Sarah Ann the Wing Girl Reviews “The Game” by Neil Strauss (Part 1)

By Sarah Ann

“….seduction is a dark art. Its secrets come with a price and we were all paying it, whether in sanity, school, work, time, money, health, morality, or loss of self.”
-Neil Strauss

Hey boys, Sarah Ann, your friendly neighborhood wing girl and part-time model, here! Even before I was a wing girl and dated one of the ABCs of Attraction’s PUA instructors (yes, I knew what he did for a living before we even started dating), everyone told me,

“Sarah Ann,  you just HAVE to read the bible for the entire Seduction and Pick Up Arts Community (you can read the second part of my review of Neil Strauss’ “The Game” here)!”

Considering what I’ve read from “The Game” and everything that I knew about the community beforehand, I’d like to think that the ABCs of Attraction is a fairly ethical  company with pretty “normal” (albeit interesting, flavorful and occasionally intense) people especially now that I’ve finished reading the book and have something to compare them to.

I was surprised after reading “The Game” just how normal in comparison “my ABCs boys” (I’ve come to think of both our students and the instructors as “my boys”) actually are.

I think what makes a good pick up artist- or in this case I shall call them dating coaches- is the ability to relate to students.  If a coach can’t recall the beginners hell they experienced then they are no help to their students.

I’ve met coaches that seem to be on another planet and lack the ability to have NORMAL, much less HEALTHY, human interaction. The Asian Playboy (just JT to all of his friends) has some of the most horrific beginners hell stories I’ve ever heard and he’s not afraid to admit it or talk about it over and over again. If you don’t know what I’m talking about, you probably are THAT type of creepy robot PUA coach.

It’s all about maintaining yourself in all of this and not losing touch with the rest of the world.

It sounds heavy, but until you actually encounter weird PUA community guys (which is one of the few negative things I’ve encountered now that I run with the ABCs crew as a wing girl) , you won’t really know what I mean.

Anyways, on to my book review: “The Game” by Neil Strauss is a concise and clear account of the beginnings of pick up as it is known today, while still being a brutally honest account of an Average Joe turning into the guy everyone wants to know.

This book was nothing like I expected.

I mean, I knew it was the holy grail of pickup with its black leather cover and gold leaf pages. It’s a resource that every respectable PUA reads, pretends they have read, or are in denial about having read. This is not a mere instructional how-to book but rather an autobiography of Neil Strauss’s first years as a pick up artist and the rise of this “secret” community. After I closed the last chapter, my outlook on the community as a whole had changed….for the better!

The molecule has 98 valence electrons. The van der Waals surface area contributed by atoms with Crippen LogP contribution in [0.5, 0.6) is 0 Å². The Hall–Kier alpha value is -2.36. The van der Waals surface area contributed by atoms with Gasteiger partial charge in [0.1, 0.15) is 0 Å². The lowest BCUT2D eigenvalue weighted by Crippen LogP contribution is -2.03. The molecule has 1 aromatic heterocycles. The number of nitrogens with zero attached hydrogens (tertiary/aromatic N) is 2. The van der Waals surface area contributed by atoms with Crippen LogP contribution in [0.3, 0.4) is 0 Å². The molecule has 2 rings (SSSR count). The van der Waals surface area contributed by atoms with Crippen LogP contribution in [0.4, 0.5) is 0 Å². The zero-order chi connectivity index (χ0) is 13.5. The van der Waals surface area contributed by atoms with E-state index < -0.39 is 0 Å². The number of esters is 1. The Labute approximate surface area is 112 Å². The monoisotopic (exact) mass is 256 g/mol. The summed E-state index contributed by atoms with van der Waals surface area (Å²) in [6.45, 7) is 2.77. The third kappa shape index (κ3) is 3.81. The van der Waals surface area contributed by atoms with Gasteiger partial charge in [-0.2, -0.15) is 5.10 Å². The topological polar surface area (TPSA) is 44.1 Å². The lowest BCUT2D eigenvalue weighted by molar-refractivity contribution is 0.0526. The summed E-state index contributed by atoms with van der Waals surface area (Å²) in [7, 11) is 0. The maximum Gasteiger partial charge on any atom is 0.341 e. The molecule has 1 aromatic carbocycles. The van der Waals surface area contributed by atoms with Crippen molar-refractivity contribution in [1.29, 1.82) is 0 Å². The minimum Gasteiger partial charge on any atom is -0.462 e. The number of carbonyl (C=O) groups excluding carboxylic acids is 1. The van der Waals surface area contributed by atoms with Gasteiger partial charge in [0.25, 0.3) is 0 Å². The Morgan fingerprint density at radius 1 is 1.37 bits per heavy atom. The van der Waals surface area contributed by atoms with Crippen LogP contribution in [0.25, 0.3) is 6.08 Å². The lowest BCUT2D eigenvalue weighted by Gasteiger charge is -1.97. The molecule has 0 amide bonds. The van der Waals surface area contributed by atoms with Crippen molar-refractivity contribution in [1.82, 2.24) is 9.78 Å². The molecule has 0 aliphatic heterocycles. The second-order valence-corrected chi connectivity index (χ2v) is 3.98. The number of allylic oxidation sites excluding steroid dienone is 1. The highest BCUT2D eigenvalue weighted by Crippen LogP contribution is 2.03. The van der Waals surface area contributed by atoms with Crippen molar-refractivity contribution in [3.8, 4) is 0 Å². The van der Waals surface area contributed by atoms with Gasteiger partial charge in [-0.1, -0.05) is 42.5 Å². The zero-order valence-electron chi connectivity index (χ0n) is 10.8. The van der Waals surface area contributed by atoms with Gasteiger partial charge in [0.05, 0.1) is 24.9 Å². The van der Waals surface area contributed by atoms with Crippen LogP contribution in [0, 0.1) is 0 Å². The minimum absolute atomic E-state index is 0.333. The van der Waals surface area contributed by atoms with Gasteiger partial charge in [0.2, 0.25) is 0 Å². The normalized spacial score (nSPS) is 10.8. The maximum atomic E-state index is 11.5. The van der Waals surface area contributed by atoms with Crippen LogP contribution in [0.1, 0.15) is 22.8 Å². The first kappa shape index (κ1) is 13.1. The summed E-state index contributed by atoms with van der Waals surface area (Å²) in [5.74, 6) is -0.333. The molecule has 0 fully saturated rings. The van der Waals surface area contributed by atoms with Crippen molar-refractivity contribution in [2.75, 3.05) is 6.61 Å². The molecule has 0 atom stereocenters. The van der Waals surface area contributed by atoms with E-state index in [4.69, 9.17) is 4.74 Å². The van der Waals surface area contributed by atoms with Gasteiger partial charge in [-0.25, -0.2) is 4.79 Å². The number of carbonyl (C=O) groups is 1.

A word to the wise: When I waltzed into Barnes and Noble to pick up my copy of “The Game”, I went to the self-help section. It seemed like that would be the most likely place to keep it. About ten minutes later I still hadn’t located it so I had to ask the elderly clerk if they had any copies. She immediately told me they keep it up at the register (obviously I’m not the only one to ask). A little embarrassed, I walked up and asked for a copy. The girl there got it for me and I asked why they kept it in lock-down. She said that guys are really embarrassed to buy it so they were just stealing it.

A thought occurred to me, wouldn’t it be more humiliating to be caught stealing The Game?

I’d like to think the entirety of “The Game” is true, but as with any autobiographical work, I’m sure some details have been altered, conversations modified, and facts might be a little hazy. Ultimately though, Neil Strauss has managed to put humanity into pick up. His argument is that pick up, at it’s bare base level, is just a couple of guys that want to be able to communicate with women…and maybe sleep with a few along the way.

I commend him for his brutal honesty and sharing in his successes and in some cases major, embarrassing failures.

His account was extremely detailed, awkward, and painful but he seems to have left nothing out. From a beginner’s standpoint, I think this book is a necessary read. Many men (and boys) get into pickup for the wrong reasons or to use it more as a weapon. The Game offers insight into how best to use this skill set for good. Additionally, I think women can benefit from reading this book, but it would be for the disadvantage of the male gender if they did.

A lot of what Neil Strauss has to say deals with the psychological. If women and men understood where the other was coming from, it would resolve a lot of drama.